Few countries eyeing the space sector possess the deep pockets or political will to fund a national space program, so their governments leverage what they can: the ability to provide monetary incentives, the clout to gather key actors around the negotiating table and the savvy to combine brainpower and resources to good effect.
The European Space Agency, for example, leverages intellectual capital and research facilities from across Europe and encourages prominent, specialized companies and research groups to establish space clusters -- collaborations on space-related R&D projects.
NASA, too, helps bootstrap private enterprises through its Centennial Challenges and collaborations with commercial space companies, and by offering some of its idle launch pads for private rental [source: Boyle]. Its Commercial Crew Initiative incentivizes space enterprises to build cheap space taxi services for astronauts and cargo. In 2008, the space agency entered into billion-dollar contracts with SpaceX and Orbital Sciences Corp. to ferry cargo to and from the International Space Station: eight flights from Orbital (valued at about $1.9 billion) and 12 flights from SpaceX (valued at about $1.6 billion) [source: NASA].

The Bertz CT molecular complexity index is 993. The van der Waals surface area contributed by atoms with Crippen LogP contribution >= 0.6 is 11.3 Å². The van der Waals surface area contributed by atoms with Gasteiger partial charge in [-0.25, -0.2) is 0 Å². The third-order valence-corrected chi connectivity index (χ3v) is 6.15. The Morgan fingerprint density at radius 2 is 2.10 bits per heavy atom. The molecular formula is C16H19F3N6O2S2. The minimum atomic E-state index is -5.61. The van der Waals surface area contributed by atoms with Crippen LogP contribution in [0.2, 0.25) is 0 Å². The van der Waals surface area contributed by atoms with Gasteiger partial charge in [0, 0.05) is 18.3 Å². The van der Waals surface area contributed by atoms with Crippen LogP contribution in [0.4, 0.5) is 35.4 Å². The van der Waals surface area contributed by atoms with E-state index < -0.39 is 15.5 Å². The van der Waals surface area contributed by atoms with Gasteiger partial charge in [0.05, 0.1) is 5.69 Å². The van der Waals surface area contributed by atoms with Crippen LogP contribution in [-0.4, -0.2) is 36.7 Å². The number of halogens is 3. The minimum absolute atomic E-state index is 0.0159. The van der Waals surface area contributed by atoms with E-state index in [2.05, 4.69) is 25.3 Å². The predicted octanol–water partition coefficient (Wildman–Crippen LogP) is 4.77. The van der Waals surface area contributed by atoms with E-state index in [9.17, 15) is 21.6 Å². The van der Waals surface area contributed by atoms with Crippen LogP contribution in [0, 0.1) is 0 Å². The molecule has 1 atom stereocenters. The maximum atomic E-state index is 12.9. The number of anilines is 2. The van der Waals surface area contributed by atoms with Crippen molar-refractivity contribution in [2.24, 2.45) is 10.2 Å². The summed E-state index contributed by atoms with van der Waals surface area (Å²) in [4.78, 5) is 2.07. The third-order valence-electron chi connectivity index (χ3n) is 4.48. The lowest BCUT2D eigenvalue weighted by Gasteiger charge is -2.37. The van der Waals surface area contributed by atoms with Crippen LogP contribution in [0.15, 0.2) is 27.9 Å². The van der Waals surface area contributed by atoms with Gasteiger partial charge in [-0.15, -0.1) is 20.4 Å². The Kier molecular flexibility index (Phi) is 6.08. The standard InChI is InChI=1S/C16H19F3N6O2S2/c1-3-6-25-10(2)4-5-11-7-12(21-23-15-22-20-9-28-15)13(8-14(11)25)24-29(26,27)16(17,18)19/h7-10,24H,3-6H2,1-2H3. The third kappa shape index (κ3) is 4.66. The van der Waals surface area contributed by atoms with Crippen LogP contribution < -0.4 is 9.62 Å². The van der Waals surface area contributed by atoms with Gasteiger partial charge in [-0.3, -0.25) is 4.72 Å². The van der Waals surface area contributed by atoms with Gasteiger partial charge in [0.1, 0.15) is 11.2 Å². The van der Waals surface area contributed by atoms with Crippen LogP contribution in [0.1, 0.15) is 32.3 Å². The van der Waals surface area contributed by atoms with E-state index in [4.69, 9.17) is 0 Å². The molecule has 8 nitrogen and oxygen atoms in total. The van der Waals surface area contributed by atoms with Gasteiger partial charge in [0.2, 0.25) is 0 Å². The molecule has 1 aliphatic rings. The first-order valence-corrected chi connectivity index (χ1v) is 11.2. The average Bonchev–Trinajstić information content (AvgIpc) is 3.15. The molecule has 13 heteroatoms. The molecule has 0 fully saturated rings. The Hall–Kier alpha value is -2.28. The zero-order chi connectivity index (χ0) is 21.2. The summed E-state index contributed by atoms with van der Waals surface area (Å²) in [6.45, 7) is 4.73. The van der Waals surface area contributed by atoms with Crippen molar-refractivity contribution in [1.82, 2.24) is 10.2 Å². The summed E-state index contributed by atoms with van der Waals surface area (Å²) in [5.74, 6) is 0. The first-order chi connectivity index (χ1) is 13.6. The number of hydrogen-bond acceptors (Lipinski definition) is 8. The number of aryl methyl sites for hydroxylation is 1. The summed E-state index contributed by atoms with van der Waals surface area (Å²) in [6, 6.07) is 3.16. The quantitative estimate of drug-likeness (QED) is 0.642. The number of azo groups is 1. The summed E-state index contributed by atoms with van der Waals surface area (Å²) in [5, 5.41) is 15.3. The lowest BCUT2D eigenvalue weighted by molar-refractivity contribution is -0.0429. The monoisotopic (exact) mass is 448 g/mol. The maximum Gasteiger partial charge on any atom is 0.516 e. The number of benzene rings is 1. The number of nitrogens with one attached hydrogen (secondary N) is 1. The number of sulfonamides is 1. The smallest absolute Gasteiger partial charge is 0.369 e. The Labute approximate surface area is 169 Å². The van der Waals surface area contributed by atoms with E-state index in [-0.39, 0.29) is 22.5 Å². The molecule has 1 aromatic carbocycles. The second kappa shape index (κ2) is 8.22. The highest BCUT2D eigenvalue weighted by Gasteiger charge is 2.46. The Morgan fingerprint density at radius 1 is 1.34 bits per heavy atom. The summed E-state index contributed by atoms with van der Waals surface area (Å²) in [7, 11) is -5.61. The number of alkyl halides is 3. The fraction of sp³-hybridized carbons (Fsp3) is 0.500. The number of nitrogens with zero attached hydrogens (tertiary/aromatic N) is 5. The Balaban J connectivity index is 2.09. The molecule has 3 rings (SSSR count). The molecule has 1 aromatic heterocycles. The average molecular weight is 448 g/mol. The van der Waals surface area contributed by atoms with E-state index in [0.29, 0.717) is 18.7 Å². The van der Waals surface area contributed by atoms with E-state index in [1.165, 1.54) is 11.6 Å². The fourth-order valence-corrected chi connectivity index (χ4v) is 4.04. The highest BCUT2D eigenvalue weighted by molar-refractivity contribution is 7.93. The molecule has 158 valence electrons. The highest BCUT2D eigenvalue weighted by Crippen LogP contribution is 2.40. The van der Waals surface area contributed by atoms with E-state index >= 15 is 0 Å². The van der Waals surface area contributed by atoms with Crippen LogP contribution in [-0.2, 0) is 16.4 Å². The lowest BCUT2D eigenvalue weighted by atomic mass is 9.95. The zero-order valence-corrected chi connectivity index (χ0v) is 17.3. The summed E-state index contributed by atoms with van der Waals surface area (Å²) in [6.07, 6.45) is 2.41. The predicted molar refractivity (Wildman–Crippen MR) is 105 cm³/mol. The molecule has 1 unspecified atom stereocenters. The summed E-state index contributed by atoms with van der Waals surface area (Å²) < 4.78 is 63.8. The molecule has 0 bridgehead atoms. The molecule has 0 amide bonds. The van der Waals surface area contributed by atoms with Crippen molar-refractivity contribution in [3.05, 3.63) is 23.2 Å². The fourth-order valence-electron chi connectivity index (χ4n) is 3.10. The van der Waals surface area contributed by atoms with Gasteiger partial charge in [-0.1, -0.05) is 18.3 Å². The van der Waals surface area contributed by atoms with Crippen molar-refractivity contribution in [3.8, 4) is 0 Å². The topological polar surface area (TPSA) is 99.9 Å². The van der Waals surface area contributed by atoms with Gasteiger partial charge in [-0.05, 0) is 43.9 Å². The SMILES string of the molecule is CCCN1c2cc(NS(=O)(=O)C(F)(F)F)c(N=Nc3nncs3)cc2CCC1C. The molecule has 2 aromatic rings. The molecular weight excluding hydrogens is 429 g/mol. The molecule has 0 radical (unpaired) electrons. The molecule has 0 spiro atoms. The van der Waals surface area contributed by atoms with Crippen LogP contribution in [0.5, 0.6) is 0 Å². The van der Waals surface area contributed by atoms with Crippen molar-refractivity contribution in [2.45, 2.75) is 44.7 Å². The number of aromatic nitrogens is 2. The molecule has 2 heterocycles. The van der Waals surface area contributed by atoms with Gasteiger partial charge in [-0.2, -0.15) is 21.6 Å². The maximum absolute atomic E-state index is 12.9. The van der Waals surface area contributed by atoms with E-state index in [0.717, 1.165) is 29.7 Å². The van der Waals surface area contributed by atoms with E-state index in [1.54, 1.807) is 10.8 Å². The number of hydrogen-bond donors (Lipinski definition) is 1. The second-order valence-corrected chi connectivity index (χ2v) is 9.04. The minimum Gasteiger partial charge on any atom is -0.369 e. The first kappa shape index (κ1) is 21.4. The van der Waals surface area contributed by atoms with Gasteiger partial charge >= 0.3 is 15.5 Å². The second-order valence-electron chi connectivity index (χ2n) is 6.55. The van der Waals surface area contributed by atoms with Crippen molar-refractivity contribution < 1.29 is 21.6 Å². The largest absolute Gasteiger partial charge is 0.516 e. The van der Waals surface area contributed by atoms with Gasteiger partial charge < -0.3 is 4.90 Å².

So far, so good: As of September 2013, Orbital was performing its demonstration run to prove to NASA that its tech and expertise were good enough to pull off touchy orbital maneuvers and autonomously dock with the ISS. SpaceX had already completed two such missions by that time [source: Achenbach].
But relying on government capital raises a difficult question: Will the funding continue? Against such uncertainty, sometimes the only response is to take things one (fierce) step at a time, like our next company.